I grew up going to the Carnegie library in Eau Claire, Wisconsin, and my favorite library today is the Carnegie library in St. Anthony Park in St. Paul. Like many Carnegie libraries, it’s a beautiful, symmetric building, and this one’s even more stunning as it sits on an angle to the street. Like many Carnegie libraries, it became too small and in 1999 an addition was put on. This was the marvelous round children’s room that was placed behind the building in order to preserve the architectural integrity of the original library. Pay a visit to this extraordinary building. Check out the beautiful gardens in front in the summer. Ascend the stairs and walk into this peaceful space. Notice the big windows that allow light to stream in. It’s a temple of books, of words, of the world. I feel fortunate to live in the land of Sky Blue Water, a place that values libraries and has so many beautiful ones for us to use.


Of course, the Hopkins Library on 11th Avenue had books. I remember the spinners of paperbacks from which my mother always found the most interesting novels to read aloud to me. I remember low bins at waist height where you could flip through the picture books in the same way adults looked for albums at the record store. There were shelves of fiction alphabetized by author’s last name (Aiken, Cleary, Cooper, London, Paulsen, Wilder). Yes, there were books.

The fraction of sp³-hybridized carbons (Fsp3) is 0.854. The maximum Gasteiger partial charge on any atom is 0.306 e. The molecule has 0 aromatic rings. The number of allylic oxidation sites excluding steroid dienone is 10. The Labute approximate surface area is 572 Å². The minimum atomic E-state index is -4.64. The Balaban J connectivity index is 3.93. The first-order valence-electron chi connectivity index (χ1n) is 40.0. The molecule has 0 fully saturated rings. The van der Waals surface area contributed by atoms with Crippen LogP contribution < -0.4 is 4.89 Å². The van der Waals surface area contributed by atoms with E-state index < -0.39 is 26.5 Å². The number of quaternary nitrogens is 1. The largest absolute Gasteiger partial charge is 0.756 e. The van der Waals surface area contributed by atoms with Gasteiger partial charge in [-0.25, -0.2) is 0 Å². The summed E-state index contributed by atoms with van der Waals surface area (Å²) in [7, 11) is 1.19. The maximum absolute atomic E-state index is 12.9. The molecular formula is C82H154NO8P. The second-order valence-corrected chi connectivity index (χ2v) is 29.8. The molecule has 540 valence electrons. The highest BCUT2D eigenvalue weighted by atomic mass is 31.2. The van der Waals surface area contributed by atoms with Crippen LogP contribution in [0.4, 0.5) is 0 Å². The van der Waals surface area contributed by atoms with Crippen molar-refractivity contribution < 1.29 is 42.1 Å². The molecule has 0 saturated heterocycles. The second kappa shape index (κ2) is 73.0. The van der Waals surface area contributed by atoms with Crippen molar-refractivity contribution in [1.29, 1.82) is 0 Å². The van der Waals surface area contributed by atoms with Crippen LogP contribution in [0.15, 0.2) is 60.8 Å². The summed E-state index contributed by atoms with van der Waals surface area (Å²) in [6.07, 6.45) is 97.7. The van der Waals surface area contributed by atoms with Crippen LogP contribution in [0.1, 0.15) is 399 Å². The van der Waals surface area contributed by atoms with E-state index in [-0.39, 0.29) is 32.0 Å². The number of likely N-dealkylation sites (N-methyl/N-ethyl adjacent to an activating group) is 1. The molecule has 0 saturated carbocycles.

But there was also the bathtub. Tucked into the children’s area, this old-fashioned (even in the 1970s and 1980s) cast iron tub was prime real estate for curling up in while your mother finished browsing in the mysteries. Lined with orange shag carpeting, the tub was often filled with other kids waiting for their own mothers and fighting over the few flattened pillows (or maybe it’s ratty stuffed animals I’m remembering). When you were small you had to figure out how to scale the tub’s tall sides with a book tucked under your arm. Once your legs were longer, it was easy to maneuver in with a stack of Anne of Green Gables. Eventually, the bathtub fell victim to what I can only guess were bureaucratic choices or liability fears (head lice, anyone?), and the children’s area no longer includes an orange-carpeted tub.